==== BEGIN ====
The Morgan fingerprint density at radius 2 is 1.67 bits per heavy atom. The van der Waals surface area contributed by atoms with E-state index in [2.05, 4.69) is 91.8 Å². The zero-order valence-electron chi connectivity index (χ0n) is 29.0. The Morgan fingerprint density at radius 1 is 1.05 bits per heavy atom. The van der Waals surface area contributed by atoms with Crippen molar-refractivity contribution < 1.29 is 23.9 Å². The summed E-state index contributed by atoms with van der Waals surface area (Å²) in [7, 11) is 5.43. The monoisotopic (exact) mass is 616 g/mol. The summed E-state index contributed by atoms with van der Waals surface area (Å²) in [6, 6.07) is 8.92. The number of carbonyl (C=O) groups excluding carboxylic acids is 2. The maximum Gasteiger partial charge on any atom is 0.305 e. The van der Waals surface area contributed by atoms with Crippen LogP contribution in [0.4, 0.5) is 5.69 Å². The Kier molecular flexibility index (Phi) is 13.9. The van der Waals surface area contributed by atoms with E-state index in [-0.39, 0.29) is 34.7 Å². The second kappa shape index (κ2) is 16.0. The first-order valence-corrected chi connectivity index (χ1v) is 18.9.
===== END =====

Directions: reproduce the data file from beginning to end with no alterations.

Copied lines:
The Morgan fingerprint density at radius 2 is 1.67 bits per heavy atom. The van der Waals surface area contributed by atoms with E-state index in [2.05, 4.69) is 91.8 Å². The zero-order valence-electron chi connectivity index (χ0n) is 29.0. The Morgan fingerprint density at radius 1 is 1.05 bits per heavy atom. The van der Waals surface area contributed by atoms with Crippen molar-refractivity contribution < 1.29 is 23.9 Å². The summed E-state index contributed by atoms with van der Waals surface area (Å²) in [7, 11) is 5.43. The monoisotopic (exact) mass is 616 g/mol. The summed E-state index contributed by atoms with van der Waals surface area (Å²) in [6, 6.07) is 8.92. The number of carbonyl (C=O) groups excluding carboxylic acids is 2. The maximum Gasteiger partial charge on any atom is 0.305 e. The van der Waals surface area contributed by atoms with Crippen LogP contribution in [0.4, 0.5) is 5.69 Å². The Kier molecular flexibility index (Phi) is 13.9. The van der Waals surface area contributed by atoms with E-state index in [-0.39, 0.29) is 34.7 Å². The second kappa shape index (κ2) is 16.0. The first-order valence-corrected chi connectivity index (χ1v) is 18.9.